5. Answer each of the following:Read the following paragraph and consider the figure that accompanies it, both taken from the literature#. Answer the questions that follow. “As part of the continuing X-ray crystallographic studies of carboxypeptidase A (CPA) and its interaction with inhibitors and substrates, we now report the structure of the complex between CPA and the slowly hydrolysed substrate N-benzoyl-L-phenylalanine (BZF). More properly, the structure (Figure 2) observed at room temperature as well as slightly subzero temperature is that of an enzyme- substrate-product complex. The structure also represents an enzyme-product complex for the hydrolysis of N-benzoyl-L-phenylalanine-L-phenylalanine (BZF-F) and may depict the “Michaelis complex” for the reverse, synthetic reaction.”

# J. Am. Chem. Soc., Vol 109, No 18, 1987 5537   

(a) Explain the terms, substrate, inhibitor, enzyme-substrate-product complex, enzyme-product complex and Michaelis complex as used in the text. Draw structures for the molecules BZF and BZF-F mentioned in the text.

[20 marks] Question continued on the next page

(b) Show that you understand the implications drawn by the authors for the mechanism of peptide hydrolysis. [20marks]

(c) Critique this work in the context of other studies on zinc catalysed hydrolysis. [10marks]6. Answer each of the following: Read the following paragraph taken from the literature#. Answer the questions that follow. “Triplet dioxygen reacts with ferrous cytochrome P450cam with a second-order rate constant of 1.7 × 106 M-1 s-1 to produce a stable dioxygen adduct (Kaff = 106 M-1). One electron from the iron(II) center and one from the triplet oxygen pair create an iron(III)−oxygen bond. This oxygen−iron complex (intermediate D) is relatively stable but can dissociate to an iron(III) and superoxide anion with a rate constant of 0.01 s-1 at room temperature. Within the enzyme, the release of superoxide is followed by its disproportionation and generation of hydrogen peroxide, a source of harmful hydroxyl radicals. Such a step is called the “decoupling reaction” (or “uncoupling reaction”) in the vocabulary of P450 enzymology. The uncoupling reaction is more common in microsomal P450s than with bacterial enzymes. So, the intermediate D has to be regarded as an η1-superoxide ion coordinated to an iron(III) center with an unpaired electron on the terminal oxygen atom. An O−O stretching vibration has been observed at 1141 cm-1 in the resonance Raman spectrum of P450cam under catalytic conditions. The Fe−O−O bending mode has been observed at 401 cm-1 (for the Fe−O) by resonance Raman spectroscopy with an angle of approximately 125−130°.” # Chem. Rev., 2004, 104 (9), pp 3947–3980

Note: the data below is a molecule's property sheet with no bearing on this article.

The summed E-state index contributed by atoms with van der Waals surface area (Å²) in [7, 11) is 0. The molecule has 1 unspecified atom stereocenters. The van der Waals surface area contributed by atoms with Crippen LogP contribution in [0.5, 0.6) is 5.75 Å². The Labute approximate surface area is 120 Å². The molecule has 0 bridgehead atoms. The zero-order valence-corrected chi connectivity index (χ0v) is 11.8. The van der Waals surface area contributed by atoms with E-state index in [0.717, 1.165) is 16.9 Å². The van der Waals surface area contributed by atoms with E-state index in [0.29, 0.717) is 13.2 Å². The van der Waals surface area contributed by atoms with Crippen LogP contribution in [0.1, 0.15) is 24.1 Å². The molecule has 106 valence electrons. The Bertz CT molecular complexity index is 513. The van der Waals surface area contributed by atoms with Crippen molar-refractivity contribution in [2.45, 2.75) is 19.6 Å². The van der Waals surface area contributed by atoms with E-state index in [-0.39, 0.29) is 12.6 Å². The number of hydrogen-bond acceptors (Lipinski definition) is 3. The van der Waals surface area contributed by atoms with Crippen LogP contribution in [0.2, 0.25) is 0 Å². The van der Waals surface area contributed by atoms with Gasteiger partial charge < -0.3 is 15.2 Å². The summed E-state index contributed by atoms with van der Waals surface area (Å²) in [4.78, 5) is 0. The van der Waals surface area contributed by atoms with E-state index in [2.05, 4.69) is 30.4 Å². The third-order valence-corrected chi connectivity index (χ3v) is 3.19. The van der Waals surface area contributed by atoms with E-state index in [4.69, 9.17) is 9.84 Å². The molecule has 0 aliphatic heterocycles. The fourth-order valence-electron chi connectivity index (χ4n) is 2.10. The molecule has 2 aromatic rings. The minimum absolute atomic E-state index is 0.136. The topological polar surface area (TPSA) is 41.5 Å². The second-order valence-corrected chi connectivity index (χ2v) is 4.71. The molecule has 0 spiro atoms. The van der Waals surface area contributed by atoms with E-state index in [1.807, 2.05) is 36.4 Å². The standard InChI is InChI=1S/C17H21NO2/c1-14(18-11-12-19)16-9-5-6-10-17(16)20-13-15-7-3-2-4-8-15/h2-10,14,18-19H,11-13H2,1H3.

(a) Explain the terms, triplet dioxygen, superoxide, peroxide, and hydroxyl radical. [20 marks](b) Draw a structure for D and give your understanding of the chemistry described in

this paragraph. [20 marks](c) Relate this paragraph to the wider context of monoxygenase chemistry and

biology. [10 marks] more on the next page

7. Answer each of the following:

A B

C

D

Br

O

Et

O Ph Ph

(i) BuLi, THF -78oC, 10 Min (ii) PropylBr

Et

O PhPr Pr

Et

OH PhPr Pr

The diagram above shows a synthetic scheme. In each question below explain your reasoning. (a) Suggest a reagent A to carry out the first step. How might this reagent be

prepared? [15 marks] (b) What is the structure of B? [10 marks] (c) When B is alkylated as shown what reagents and conditions C should be used? [15 marks] (d) What reagents and conditions D should be used to effect the final transformation? [10 marks] 8. Answer each of the following: (a) Predict the order of reactivity of the following in oxidative addition of HCl

(explain your reasoning) A, IrCl(CO)(PPh3)2, B, IrCl(CO)(PMe3)2, C, IrMe(CO)(PMe3)2, D, IrPh(CO)(PMe3)2.

[20 marks] (b) How would you expect the (CO) frequencies of A-D to differ? [20 marks]

(c) What would you expect to see in terms of the (CO) frequencies once the

oxidative addition has occurred? [10 marks]